03/03/2014 09:23 EST | Updated 05/03/2014 05:59 EDT

White Noise For Babies Linked To Hearing Problems In New Study

TORONTO - White noise machines for babies that are becoming increasingly popular among parents may be putting the children at risk of hearing loss, a new Canadian study suggests.

If operated as sometimes suggested — with the device close to the child, on a loud volume and running continuously — some of the machines exceed the noise limits occupational safety agencies have set for adults, the study notes.

The authors suggest the noise could damage delicate ears and perhaps even hinder auditory development.

"The effects, potentially, on auditory development and speech and language development are theoretical, at best," said senior author Dr. Blake Papsin, otolaryngologist in chief at Toronto's Hospital for Sick Children.

"There are animal models in rodents that show that this happens. But the whole concept of replacing periodic, lovely, incredibly complex environmental sound for the young, developing, processing brain with a babbling brook or" — he makes the sound of static — "is foolish to me."

The study is being published Monday in the journal Pediatrics.

The idea for the study on infant sleep machines, as this line of products is called, came from a check Papsin made on a young child who had undergone surgery at Sick Kids.

A sleep machine was operating loudly when he walked into the patient's room. The parents informed the startled Papsin that they had been told to use the machine by a sleep doula.

He left the room and fetched one of his students and a sound level meter.

"In the room she records 85 decibels — the sound of a car wash. In the kid's ear! To mask the noisy ward, which was probably 85 decibels itself."

"I said 'I'm going to go study this. This is crazy.'"

His team bought as many different types of sleep machines as they could find, both from baby supply stores and online sources. They found 14 different models which projected a variety of sounds such as a heartbeat, rain, crashing waves and white noise.

They tested each at its maximum volume, at three different distances: 30 centimetres, which would be the typical distance to a baby when devices are attached to the slats of a crib; 100 cms, which would be like a placement on a surface near the crib and 200 cms, the equivalent of across the room.

Occupational health standards set 85 decibels of noise for eight hours as the limit for adult ears; after that point, hearing loss could occur. For every three decibels over that limit, the allowed exposure time is halved. So at 88 decibels, the exposure limit is four hours.

No one has done studies to figure out what a safe exposure equivalent is for young children, nor is such a study likely to be done. It would be considered unethical.

But because of the physical traits of an infant's ear — the small ear canal amplifies higher frequency sounds — neonatal intensive care units have recommended that babies should not be exposed to more than the equivalent of 50 decibels averaged over an hour.

All but one of the machines, at all three distances, exceeded the 50 decibel level, Papsin and his team found. The one exception registered 49.2 decibels — and then only at the 200 cm distance.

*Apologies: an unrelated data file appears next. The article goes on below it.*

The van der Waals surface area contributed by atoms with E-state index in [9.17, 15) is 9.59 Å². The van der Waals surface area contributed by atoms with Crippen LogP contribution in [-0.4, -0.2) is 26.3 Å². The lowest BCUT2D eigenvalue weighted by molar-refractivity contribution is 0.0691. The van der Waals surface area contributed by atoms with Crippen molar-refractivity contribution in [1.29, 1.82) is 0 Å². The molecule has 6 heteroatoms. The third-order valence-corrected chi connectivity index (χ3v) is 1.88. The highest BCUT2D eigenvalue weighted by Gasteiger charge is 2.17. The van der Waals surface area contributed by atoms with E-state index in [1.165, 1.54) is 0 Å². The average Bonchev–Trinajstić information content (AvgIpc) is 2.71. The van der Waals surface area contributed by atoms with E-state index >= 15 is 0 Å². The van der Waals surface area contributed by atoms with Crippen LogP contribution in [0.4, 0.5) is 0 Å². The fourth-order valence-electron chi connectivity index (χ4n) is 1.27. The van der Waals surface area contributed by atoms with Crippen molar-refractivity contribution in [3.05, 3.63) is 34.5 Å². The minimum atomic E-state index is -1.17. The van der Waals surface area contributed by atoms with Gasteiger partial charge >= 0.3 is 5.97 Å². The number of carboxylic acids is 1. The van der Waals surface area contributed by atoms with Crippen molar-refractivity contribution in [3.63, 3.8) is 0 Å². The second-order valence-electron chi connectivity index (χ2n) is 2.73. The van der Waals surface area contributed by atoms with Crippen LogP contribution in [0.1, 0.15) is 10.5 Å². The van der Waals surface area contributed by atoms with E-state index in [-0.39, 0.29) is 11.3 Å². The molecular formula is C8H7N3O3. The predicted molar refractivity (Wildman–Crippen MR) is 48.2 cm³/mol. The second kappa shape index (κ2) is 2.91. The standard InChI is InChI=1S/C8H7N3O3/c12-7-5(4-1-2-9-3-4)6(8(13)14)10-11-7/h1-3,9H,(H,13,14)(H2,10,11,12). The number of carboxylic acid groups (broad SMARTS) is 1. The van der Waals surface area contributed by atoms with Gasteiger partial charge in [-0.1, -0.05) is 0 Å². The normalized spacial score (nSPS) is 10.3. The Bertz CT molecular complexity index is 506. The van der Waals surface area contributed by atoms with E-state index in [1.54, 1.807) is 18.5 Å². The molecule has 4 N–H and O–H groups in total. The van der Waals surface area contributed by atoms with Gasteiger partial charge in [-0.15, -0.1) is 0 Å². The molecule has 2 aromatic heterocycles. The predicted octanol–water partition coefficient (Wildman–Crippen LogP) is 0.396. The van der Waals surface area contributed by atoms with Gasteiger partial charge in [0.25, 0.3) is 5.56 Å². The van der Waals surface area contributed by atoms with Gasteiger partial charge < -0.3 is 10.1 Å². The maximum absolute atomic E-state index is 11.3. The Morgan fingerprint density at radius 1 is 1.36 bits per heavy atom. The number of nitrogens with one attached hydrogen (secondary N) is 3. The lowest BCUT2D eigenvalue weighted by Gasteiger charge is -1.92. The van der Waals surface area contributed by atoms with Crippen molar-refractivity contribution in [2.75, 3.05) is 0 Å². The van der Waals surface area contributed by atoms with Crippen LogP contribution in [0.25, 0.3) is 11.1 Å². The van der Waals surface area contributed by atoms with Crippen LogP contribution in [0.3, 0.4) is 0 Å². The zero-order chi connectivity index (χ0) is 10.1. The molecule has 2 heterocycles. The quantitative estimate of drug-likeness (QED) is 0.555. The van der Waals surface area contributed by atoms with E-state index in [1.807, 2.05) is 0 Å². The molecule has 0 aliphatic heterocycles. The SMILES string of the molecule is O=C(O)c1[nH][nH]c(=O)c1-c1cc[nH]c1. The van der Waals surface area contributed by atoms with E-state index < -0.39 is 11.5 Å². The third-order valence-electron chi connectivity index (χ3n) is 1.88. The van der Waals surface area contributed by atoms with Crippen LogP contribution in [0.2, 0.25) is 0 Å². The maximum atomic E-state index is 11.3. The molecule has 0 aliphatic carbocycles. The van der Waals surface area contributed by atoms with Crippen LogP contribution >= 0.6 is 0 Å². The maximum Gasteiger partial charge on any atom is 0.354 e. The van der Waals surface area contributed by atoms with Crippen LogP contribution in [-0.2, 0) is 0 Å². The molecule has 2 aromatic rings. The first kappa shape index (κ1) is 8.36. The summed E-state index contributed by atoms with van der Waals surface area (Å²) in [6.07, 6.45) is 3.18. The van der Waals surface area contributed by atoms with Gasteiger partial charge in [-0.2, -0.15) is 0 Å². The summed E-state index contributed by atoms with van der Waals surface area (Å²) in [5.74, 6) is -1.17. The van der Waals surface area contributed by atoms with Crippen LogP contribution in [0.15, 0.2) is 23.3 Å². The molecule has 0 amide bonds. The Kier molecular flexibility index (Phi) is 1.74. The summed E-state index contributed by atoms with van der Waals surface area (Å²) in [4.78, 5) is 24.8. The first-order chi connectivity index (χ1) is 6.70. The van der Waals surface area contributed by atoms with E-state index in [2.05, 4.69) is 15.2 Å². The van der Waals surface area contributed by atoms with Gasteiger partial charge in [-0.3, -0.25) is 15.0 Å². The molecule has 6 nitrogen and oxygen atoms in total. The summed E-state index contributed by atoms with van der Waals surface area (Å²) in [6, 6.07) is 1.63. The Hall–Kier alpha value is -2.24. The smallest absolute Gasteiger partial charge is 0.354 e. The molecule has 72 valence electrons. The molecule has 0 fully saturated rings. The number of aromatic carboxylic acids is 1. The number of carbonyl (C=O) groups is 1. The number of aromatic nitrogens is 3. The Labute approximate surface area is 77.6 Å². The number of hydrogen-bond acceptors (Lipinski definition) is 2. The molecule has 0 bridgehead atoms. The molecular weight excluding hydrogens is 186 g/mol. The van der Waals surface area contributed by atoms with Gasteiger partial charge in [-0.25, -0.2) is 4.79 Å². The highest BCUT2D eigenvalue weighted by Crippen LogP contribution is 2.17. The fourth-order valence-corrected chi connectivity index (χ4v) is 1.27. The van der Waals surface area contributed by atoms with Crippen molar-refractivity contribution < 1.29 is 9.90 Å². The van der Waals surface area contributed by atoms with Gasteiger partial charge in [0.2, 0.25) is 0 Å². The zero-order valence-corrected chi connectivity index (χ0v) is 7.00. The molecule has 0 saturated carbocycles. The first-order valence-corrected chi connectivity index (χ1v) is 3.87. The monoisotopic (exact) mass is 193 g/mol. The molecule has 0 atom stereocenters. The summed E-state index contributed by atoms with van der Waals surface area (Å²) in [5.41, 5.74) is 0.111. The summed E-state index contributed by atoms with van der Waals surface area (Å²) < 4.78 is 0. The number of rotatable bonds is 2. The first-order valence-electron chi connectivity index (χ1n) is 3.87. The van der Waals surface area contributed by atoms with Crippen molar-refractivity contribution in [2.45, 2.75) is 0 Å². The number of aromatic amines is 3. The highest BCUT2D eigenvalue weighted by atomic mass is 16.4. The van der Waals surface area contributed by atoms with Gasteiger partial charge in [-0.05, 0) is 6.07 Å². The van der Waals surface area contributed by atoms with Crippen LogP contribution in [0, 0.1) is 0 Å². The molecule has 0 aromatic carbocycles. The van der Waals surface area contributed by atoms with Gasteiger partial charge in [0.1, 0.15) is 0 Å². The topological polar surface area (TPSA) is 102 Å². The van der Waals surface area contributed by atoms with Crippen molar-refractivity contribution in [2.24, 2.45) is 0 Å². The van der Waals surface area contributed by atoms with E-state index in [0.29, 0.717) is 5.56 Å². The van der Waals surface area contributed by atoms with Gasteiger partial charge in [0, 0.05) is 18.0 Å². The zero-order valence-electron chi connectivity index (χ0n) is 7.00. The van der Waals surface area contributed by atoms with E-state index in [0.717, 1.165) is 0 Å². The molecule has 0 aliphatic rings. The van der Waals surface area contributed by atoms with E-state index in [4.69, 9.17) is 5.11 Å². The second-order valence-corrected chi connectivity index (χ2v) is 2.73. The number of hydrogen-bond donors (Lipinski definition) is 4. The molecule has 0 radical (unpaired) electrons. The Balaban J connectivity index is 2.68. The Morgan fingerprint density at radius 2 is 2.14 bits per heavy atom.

In fact, at 30 cm — in the crib — three devices emitted sounds over 85 decibels, with one hitting just under 93 decibels. At the 100 cm distance all the machines registered at 60 decibels and upward. The sound levels ranged from 49.2 to 76.2 decibels at the 200 cm distance.

Papsin noted that these sound levels were in addition to whatever noise they were being used to mask.

"Philosophically, have we come to this? Have we come to this as a society in 2014, that you need an app for cuddling your baby?" he asked incredulously.

"Maybe if the baby's comfortable falling asleep to a heartbeat, go to the crib and grab them, put them against your chest. Use the factory installed one. Slow down here. Let's have a conversation, society."

Papsin may not be a fan, but many young sleep-deprived parents are. They rave about the machines to friends, buy the machines for baby showers and pass them on when their children outgrow them.

That's how Melanie Hunter came to use a sleep machine to help her two young sons, now 5 and 2, sleep. When she was pregnant with her older son, friends gave her and her husband one of the machines. "(They) swore by it and bought it for us as a gift."

It became part of the sleep routine, and even accompanied them when the family travelled.

Did it help her children sleep better?

"You never really know," she said with a laugh. "You don't know if it's a placebo effect or if it just makes the parents feel like it's doing something. ... I just thought: Well, it doesn't seem to be hurting. And if it is helping, why not?"

"We didn't have it cranked," she added, noting their device came with a timer that shut the machine off after 15 or 45 minutes.

Hunter just gave the sleep machine to a friend who is expecting her first child.

Papsin hopes she and other parents using the machines make note of his findings and the study's recommendations.

For parents intent on using a sleep machine, they recommend that the device be situated as far as possible from the infant, never in or attached to the crib. He also urges people to use the machines at the lowest possible volume for the shortest period of time.

The study also suggests manufacturers should have to take steps to make the machines safer. Those include limiting the maximum volume output, printing warnings of the potential for hearing loss on packaging and building a timer into all models so that they can be programmed to turn off after a set period.

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